"As many as 30 percent of school-age children are repeatedly teased, threatened, or attacked by their peers. We often think of school violence as fist fighting between high schools boys, but in reality, aggressive behaviors begin to express themselves at a very young age and occur almost as frequently in girls as they do in boys," says Stephen Leff, Ph.D., psychologist at Children's Hospital and principal investigator of the study. "By defining aggression broadly to include both physical aggression and relational aggression (gossiping, threatening to exclude from the peer group), effective aggression prevention programs are better able to target both boys and girls and focus on the everyday acts of aggression that occur on school playgrounds and that can lead to more serious violence in later years."
In an article in the October issue of School Psychology Review, the Children's Hospital research team reviewed 34 school aggression prevention programs throughout the nation. The five most promising programs were then carefully evaluated on criteria including research design and outcome evaluation. Through this evaluation, researchers were able to identify strengths and limitations of existing programs and to determine best practice for successful aggression prevention programs.
Dr. Leff and his colleagues offer the following suggestions for designing and evaluating successful school-based aggression prevention programs:
-- Define aggression broadly
Aggression should be broadly defined as "any action taken by a child that inflicts bodily or mental harm upon another child." Because there is increasing evidence that daily school-yard aggression can develop into more serious aggression and violence, programs must strive to better understand, control and decrease the everyday bullying and victimization that occurs in schools.
-- Focus on prevention and early intervention
Because of the link between early, mild forms of aggression, and later, more serious acts of violence, prevention and early intervention programs should target pre-school and elementary school-age children. The programs should focus on teaching young children prosocial behaviors, anger management skills, and respect for peers and adults.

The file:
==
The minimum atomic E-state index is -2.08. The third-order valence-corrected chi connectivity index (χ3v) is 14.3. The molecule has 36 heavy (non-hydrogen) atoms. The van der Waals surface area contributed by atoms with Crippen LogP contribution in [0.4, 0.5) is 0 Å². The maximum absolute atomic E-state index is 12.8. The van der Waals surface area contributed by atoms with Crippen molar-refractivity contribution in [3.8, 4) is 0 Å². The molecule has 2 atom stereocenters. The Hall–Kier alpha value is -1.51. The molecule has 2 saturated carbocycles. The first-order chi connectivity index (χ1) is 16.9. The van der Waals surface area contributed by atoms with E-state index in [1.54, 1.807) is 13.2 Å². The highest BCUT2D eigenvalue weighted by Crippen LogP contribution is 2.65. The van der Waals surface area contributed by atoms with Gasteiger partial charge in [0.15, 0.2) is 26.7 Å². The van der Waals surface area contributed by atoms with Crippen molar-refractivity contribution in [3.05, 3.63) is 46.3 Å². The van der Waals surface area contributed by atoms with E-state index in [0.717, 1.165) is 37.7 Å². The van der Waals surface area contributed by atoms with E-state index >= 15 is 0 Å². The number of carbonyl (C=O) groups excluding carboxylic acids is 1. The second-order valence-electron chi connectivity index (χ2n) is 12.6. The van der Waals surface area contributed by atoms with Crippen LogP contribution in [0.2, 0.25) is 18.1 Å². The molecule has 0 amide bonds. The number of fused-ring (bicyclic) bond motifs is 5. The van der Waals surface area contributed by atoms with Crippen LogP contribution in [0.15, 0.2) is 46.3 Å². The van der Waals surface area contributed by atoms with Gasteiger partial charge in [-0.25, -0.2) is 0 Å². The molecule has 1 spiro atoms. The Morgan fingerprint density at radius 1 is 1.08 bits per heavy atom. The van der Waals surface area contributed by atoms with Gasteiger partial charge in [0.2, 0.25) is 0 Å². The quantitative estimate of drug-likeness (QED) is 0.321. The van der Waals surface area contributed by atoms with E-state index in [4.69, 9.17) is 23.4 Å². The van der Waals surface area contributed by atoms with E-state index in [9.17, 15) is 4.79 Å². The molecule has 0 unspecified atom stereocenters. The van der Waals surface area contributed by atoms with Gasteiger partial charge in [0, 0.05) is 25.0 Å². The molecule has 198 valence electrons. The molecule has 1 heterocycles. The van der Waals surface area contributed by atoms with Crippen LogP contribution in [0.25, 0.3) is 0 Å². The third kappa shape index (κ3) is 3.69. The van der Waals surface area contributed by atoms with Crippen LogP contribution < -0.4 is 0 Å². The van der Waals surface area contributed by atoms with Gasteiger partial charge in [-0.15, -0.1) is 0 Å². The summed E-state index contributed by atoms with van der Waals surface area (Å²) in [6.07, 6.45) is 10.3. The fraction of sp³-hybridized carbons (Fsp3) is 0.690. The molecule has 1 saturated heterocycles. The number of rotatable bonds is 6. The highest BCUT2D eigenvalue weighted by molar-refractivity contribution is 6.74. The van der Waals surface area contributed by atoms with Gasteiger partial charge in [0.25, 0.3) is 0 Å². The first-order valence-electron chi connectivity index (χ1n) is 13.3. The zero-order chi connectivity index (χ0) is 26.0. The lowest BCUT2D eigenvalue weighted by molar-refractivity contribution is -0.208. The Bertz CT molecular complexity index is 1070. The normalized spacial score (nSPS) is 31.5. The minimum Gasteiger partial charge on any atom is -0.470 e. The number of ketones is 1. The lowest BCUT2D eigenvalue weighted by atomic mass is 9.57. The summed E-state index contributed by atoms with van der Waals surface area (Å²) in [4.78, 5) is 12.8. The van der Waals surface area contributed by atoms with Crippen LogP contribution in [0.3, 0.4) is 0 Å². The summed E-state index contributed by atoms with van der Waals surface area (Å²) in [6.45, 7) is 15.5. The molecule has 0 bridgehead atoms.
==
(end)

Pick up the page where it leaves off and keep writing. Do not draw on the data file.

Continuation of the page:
-- Target young girls
Recognizing and understanding different types of aggression, allows programs to be adapted to suit the need of both boys and girls. Girls more commonly express "relational aggression" including gossiping and excluding or withdrawing friendships when angry, while boys are more likely to engage in acts of physical aggression.
-- Be culturally sensitive and foster collaboration between schools, families and neighborhoods
Aggression prevention programs should be developed in a manner that is responsive to the specific needs and values of the school and its surrounding community. Location of school, cultural background, language barriers and ethnic issues all must be considered to ensure the most culturally appropriate program.
-- Emphasize positive social behavior
The overall goal of aggression prevention programs is to replace aggressive and violent behavior with pro-social behaviors. Programs should emphasize positive role models, building social skills, problem solving and anger management. The use of innovative tools like peer-peer partnerships, educational videos and role-play also increases the success of programs.
-- Incorporate strong research component
Promising programs should have the ability to measure outcomes using a rigorous research design, use standardized treatment procedures and gather feedback from a variety of sources, including students, teachers, and families.
-- Conduct programs in naturalistic settings
Most aggression prevention programs are conducted in the classroom, while the majority of aggressive acts occur in the unstructured school settings, such as on the playground, in the lunchroom or in the hallways. Successful programs should be adaptable to playgrounds and other naturalistic settings.
-- Evaluate long-term effects
Evaluating both short-term and long-term effects on children in aggression prevention programs allows program designers and facilitators to adapt and improve structure and maximize the long-term benefit to program participants.
"Our hope is that studies like this one will help school personnel identify which types of prevention programs are available for implementation, what the important factors are to consider when modifying a prevention program for one's particular school, and what will best help our nation's children deal with their aggression before it leads to something more serious," says Dr. Leff.